I'm confused by why the scattering trajectory of a photoelectron that has already been excited by an x-ray has an effect on the absorption coefficient i.e. the likelihood to absorb said x-ray.

In the case where it's jumping some number of discrete energy levels, I understand the probabilistic nature of the absorption, but in the continuum, I don't see how the scattering processes can determine the probability of absorption after the fact. It seems to me like probing the future for appropriate final states.

Bear in mind, I'm thinking of this in terms of Fermi's golden rule, i.e. the transition probability between core states and whatever scattered states there are (??)

  • $\begingroup$ Consider to spell out acronyms. $\endgroup$ – Qmechanic Sep 23 '17 at 9:47
  • $\begingroup$ Thank you for the comment. In my case, should I spell them out in the title, or in the question itself? $\endgroup$ – Jon Snow Sep 24 '17 at 22:45

EXAFS :== extended X-ray absorption fine structure. At some Xray energies, almost all absorption is due to photoelectric effect, an (inner) electron being promoted to a higher energy state, often escaping the atom entirely.

The 'scattered state' that contains the outgoing photoelectron has to overlap the core state. That is where the matrix element comes from, that determines the rate of photoelectric absorption of an X-ray. The key here, is that the outgoing states are perturbed by the cores of any neighboring atoms, which are significant parts of the Hamiltonian of that outgoing electron.

It is the extended electron wave, in all its not-exactly-a-point-particle extent, which carries away the X-ray's quantum of energy, and not just a small local orbital (like a bound electron in the 1S shell).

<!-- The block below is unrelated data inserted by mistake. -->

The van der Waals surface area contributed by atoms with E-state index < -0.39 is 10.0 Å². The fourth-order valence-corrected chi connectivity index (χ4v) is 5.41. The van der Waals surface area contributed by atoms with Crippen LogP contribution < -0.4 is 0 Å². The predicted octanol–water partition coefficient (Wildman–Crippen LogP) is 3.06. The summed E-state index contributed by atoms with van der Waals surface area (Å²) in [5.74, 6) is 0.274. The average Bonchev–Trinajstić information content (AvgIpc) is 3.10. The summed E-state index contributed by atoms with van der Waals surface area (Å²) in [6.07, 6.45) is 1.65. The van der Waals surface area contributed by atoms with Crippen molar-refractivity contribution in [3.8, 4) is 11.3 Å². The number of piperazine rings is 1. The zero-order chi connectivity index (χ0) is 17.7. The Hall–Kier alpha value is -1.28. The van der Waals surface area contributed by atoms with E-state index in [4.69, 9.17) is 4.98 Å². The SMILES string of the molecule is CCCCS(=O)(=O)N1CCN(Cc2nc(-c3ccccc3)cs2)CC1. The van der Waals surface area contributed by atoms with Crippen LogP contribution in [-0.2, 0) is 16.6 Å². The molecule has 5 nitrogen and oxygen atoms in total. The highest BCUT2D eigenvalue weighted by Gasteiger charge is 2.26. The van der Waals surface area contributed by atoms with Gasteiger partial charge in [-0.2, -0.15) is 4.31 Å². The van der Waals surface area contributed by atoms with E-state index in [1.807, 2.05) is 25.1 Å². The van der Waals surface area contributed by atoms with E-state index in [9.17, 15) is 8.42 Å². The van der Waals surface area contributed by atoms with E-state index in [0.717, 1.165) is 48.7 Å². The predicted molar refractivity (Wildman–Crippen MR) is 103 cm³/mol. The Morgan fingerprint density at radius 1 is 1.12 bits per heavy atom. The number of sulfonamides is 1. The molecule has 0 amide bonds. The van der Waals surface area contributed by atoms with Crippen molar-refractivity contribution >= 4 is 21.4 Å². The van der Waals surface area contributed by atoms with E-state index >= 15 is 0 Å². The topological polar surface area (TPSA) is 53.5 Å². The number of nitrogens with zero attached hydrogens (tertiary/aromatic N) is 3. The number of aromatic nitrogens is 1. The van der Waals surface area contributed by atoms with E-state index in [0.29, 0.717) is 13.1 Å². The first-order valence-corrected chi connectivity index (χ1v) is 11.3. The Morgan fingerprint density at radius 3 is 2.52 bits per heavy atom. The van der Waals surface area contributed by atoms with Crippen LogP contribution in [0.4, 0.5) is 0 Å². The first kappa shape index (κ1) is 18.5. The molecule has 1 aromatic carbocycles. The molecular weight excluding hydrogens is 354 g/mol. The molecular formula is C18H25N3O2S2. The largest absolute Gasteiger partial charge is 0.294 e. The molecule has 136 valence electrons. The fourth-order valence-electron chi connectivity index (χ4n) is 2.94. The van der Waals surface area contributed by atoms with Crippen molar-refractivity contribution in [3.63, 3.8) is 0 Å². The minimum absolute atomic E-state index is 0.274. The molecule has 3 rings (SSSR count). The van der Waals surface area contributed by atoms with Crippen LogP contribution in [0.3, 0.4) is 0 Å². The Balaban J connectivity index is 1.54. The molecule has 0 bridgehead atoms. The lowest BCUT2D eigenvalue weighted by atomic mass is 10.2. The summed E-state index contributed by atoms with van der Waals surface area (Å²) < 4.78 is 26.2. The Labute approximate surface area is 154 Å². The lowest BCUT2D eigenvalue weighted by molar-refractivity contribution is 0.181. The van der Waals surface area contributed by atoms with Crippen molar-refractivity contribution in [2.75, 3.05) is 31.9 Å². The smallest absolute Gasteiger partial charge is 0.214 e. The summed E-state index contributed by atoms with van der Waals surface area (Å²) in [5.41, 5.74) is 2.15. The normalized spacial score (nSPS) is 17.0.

The result is that some energies and directions are unlikely (because the outgoing electron wave backscatters), which means the matrix element is small, because of those other, distant, atoms.

EXAFS with polarized X-rays (synchrotron radiation) can give directional information on crystalline samples with orientation, because of the different neighbor positions as a function of the crystal orientation with respect to the outgoing-electron direction. With liquids or polycrystalline samples, an average over many directions is seen instead.

And with a dilute gas of atoms, a 'pure' absorption of the Xrays by a free atom is observed. The cases are all different, because the outgoing electrons are waves that may overlap multiple neighbors. The absorption depends on those outgoing-electron wavefunctions, so it is modulated by the absorbing atom's neighbors.

  • $\begingroup$ Thank you for the explanation, thoroughly appreciate it! However, when you say that the scattered state of the outgoing photoelectron has to overlap the core state, you mean that in the spatial extent only, correct? Otherwise, if it should overlap in time as well, then it seems impossible, as time passes in between. This is what I was getting hung up on, hopefully my train of thought is understandable. $\endgroup$ – Jon Snow Sep 25 '17 at 5:18

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